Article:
port1    25000           10000            NP#0-5          0         37         xe12         
port2    25000           10000            NP#0-5          0         38         xe13         
port3    25000           10000            NP#0-5          0         39         xe14         
port4    25000           10000            NP#0-5          0         40         xe15         
port5    25000           10000            NP#0-5          0         41         xe16         
port6    25000           10000            NP#0-5          0         42         xe17         
port7    25000           10000            NP#0-5          0         43         xe18         
port8    25000           10000            NP#0-5          0         44         xe19         
port9    25000           10000            NP#0-5          0         45         xe20         
port10   25000           10000            NP#0-5          0         46         xe21         
port11   25000           10000            NP#0-5          0         47         xe22         
port12   25000           10000            NP#0-5          0         48         xe23         
port13   25000           10000            NP#0-5          0         49         xe24         
port14   25000           10000            NP#0-5          0         50         xe25         
port15   25000           10000            NP#0-5          0         51         xe26         
port16   25000           10000            NP#0-5          0         52         xe27         
port17   100000          100000           NP#0-5          0         57         ce7          
port18   100000          100000           NP#0-5          0         53         ce6          
port19   100000          100000           NP#0-5          0         67         ce9          
port20   100000          100000           NP#0-5          0         61         ce8          
port21   100000          100000           NP#0-5          0         75         ce11         
port22   100000          100000           NP#0-5          0         71         ce10         
port23   100000          100000           NP#0-5          0         83         ce13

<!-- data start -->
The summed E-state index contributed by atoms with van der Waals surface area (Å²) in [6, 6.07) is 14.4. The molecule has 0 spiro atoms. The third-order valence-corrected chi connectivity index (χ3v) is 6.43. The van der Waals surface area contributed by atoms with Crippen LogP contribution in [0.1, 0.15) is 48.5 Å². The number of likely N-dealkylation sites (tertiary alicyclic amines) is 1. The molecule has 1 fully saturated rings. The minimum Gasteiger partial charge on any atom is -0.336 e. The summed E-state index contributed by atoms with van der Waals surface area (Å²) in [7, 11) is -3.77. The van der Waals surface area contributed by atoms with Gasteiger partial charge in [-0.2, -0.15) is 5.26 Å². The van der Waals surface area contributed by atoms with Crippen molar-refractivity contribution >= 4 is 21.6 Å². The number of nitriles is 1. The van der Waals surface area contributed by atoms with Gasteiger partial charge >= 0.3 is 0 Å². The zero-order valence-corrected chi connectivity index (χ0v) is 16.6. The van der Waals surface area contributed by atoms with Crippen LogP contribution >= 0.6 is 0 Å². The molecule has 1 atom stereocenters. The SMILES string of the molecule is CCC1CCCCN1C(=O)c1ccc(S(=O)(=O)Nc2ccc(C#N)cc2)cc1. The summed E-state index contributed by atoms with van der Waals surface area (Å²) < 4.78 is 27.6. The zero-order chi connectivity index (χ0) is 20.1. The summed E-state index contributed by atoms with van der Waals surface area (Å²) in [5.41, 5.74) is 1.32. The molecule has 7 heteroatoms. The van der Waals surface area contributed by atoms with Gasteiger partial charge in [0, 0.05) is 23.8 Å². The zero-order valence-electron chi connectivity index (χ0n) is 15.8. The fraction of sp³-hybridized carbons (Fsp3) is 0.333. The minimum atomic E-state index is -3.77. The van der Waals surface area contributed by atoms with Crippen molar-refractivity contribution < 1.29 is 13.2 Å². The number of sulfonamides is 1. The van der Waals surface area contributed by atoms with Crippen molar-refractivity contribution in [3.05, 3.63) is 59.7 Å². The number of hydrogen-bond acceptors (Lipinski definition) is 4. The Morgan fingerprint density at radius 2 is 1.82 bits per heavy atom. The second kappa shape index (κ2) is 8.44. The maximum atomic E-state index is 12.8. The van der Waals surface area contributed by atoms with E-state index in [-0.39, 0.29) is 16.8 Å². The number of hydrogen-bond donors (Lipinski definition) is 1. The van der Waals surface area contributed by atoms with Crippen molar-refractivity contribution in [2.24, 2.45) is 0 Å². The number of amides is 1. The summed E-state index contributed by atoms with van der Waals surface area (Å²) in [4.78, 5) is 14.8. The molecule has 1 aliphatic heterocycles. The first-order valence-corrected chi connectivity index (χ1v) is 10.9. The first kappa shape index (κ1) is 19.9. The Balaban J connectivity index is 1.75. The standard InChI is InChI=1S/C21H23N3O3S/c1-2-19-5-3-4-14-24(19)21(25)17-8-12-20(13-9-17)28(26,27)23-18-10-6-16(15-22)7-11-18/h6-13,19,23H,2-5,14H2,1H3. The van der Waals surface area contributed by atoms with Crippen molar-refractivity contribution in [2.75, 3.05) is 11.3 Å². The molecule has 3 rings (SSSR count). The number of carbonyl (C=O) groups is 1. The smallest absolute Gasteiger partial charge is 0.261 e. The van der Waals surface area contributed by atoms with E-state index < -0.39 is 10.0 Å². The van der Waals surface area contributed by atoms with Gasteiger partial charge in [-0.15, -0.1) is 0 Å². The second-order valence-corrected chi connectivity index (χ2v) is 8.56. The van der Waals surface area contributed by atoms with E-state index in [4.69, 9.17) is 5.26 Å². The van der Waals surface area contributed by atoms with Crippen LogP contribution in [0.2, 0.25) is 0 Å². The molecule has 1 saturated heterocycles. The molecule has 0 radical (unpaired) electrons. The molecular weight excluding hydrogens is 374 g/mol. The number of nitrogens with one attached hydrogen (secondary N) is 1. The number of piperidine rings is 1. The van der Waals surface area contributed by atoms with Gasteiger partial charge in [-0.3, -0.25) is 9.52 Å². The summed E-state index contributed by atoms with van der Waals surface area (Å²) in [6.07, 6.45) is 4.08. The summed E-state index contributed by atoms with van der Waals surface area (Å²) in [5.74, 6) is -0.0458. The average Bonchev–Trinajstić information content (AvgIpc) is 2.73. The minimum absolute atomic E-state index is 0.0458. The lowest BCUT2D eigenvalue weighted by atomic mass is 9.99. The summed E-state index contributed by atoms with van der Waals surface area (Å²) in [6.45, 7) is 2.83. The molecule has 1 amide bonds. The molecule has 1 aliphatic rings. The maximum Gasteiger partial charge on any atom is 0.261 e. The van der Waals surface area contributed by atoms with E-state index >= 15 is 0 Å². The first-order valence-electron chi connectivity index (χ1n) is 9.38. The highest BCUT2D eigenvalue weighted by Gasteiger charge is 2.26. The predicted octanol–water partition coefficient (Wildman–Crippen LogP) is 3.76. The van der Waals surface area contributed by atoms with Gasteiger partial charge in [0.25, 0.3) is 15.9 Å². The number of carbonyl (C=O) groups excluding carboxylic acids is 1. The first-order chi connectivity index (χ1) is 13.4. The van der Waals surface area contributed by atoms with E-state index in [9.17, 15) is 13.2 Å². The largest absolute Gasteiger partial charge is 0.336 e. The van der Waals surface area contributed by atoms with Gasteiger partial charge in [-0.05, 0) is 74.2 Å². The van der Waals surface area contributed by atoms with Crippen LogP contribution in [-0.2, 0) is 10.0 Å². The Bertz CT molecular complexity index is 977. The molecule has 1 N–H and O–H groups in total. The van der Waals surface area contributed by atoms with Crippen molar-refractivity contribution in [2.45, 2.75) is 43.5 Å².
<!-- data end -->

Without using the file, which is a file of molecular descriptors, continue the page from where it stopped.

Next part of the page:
port24   100000          100000           NP#0-5          0         79         ce12         
port25   100000          100000           NP#0-5          0         91         ce15         
port26   100000          100000           NP#0-5          0         87         ce14         
port27   100000          100000           NP#0-5          0         99         ce17         
port28   100000          100000           NP#0-5          0         95         ce16         
-------- --------------- ---------------  --------------- --------- ---------- ------------ 
 
NP Port:
Name   Switch_id SW_port_id SW_port_name 
------ --------- ---------- ------------ 
np0_0  0         5          ce0          
np0_1  0         9          ce1          
np1_0  0         13         ce2          
np1_1  0         17         ce3          
np2_0  0         21         ce4          
np2_1  0         25         ce5          
np3_0  0         115        ce21         
np3_1  0         111        ce20         
np4_0  0         107        ce19         
np4_1  0         103        ce18         
np5_0  0         123        ce23         
np5_1  0         119        ce22         
------ --------- ---------- ------------ 
* Max_speed: Maximum speed, Dflt_speed: Default speed
* SW_port_id: Switch port ID, SW_port_name: Switch port name

The command output also shows the maximum and default speeds of each interface.

The integrated switch fabric distributes sessions from the data interfaces to the NP7 processors. The six NP7 processors have a bandwidth capacity of 200Gigabit x 6 = 1200 Gigabit. If all interfaces were operating at their maximum bandwidth, the NP7 processors would not be able to offload all the traffic. You can use NPU port mapping to control how sessions are distributed to NP7 processors.

You can add LAGs to improve performance. For details, see Increasing NP7 offloading capacity using link aggregation groups (LAGs).

The FortiGate-4400F and 4401F can be licensed for hyperscale firewall support, see the Hyperscale Firewall Guide.

Interface groups and changing data interface speeds

FortiGate-4400F and 4401F front panel data interfaces are divided into the following groups:

  • ha1, ha2, aux1, and aux2
  • port1 - port4
  • port5 - port8
  • port9 - port12
  • port13 - port16

All of the interfaces in a group operate at the same speed. Changing the speed of an interface changes the speeds of all of the interfaces in the same group. For example, if you want to install 25GigE transceivers in port1 to port8 to convert all of these data interfaces to connect to 25Gbps networks, you can enter the following from the CLI:

config system interface

edit port1

set speed 25000full

next

edit port5

set speed 25000full

end

Every time you change a data interface speed, when you enter the end command, the CLI confirms the range of interfaces affected by the change. For example, if you change the speed of port5, the following message appears:

config system interface

edit port5

set speed 25000full

end